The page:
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Star Wars and Party sheet


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#1 Yepesnopes

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Posted 02 October 2012 - 04:52 AM

 Does any of you know if the new star wars has something similar to the party sheet of wfrpg3? but something that actually contributes to the game instead of being pointles?

Cheers,

Yepes


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#2 New Zombie

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Posted 02 October 2012 - 07:35 AM

 well, i personally disagree with your opinion about the usefulness of the party sheet in WFRP3, however, star wars has no party sheet mechanic. the nearest comparison would be the obligation system. (caveat, i don't own the beta so am basing this on interviews and information on this website).

At the start of each session, the Game Master randomly determines if someone’s Obligation will be “triggered,” and if so, whose. Will that pesky Bounty Hunter make another attempt to capture you, interrupting your delicate mission? Will your pilot’s addiction flare up when you need him focused? Or, will simple stress over your doctor’s criminal record on Nar Shaddaa leave everyone a bit preoccupied?

i  believe there is a mechanic that prevents players from spending XP if the party obligation is too high as well.



#3 gruntl

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Posted 02 October 2012 - 08:14 AM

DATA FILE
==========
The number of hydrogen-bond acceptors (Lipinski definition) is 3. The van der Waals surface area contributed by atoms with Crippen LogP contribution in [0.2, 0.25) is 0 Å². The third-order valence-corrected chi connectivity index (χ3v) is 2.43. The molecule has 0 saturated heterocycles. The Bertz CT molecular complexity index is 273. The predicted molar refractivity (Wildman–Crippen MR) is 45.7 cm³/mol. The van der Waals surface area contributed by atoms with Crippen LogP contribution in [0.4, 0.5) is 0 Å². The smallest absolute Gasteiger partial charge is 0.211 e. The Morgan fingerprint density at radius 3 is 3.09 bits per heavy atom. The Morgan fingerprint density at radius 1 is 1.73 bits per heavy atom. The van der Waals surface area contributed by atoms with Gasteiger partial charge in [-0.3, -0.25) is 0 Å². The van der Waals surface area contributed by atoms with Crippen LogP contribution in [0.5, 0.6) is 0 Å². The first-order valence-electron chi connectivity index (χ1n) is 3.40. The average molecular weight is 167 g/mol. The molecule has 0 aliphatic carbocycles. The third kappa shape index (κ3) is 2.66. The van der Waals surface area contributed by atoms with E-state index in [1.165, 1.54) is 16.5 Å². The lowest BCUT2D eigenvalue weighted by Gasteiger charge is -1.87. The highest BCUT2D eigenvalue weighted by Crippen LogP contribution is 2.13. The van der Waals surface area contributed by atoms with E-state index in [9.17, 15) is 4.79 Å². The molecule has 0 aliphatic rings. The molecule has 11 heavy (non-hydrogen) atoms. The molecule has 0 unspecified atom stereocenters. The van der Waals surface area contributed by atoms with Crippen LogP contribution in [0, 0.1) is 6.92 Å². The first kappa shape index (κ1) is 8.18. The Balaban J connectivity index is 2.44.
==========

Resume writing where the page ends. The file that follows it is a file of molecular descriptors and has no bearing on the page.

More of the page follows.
New Zombie said:

 well, i personally disagree with your opinion about the usefulness of the party sheet in WFRP3, however, star wars has no party sheet mechanic. the nearest comparison would be the obligation system. (caveat, i don't own the beta so am basing this on interviews and information on this website).

At the start of each session, the Game Master randomly determines if someone’s Obligation will be “triggered,” and if so, whose. Will that pesky Bounty Hunter make another attempt to capture you, interrupting your delicate mission? Will your pilot’s addiction flare up when you need him focused? Or, will simple stress over your doctor’s criminal record on Nar Shaddaa leave everyone a bit preoccupied?

i  believe there is a mechanic that prevents players from spending XP if the party obligation is too high as well.

I also don't agree that the party sheets are useless. They give a sense of cohesion and a theme to the party, even though the mechanical benefits/drawbacks are quite small.  

The obligation system in EotE is not the same at all. Obligations are more like system implemented plot hooks, that the GM can use to bring more personal stories to the table. Players take obligations when creating their characters and get additional starting XP for it (for example, one obligation might be that there is a bounty on the character). Mechanically they work like this (in brief): for each session one of the players obligation is triggered, and that player then takes one strain to represent the obligation taking its toll. If the total value of the players obligation is above 100, the party needs to bring it down before being able to spend XP. Obligation can be reduced and increased in play.



#4 Yepesnopes

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Posted 02 October 2012 - 08:49 AM

Thanks for the informati

gruntl said: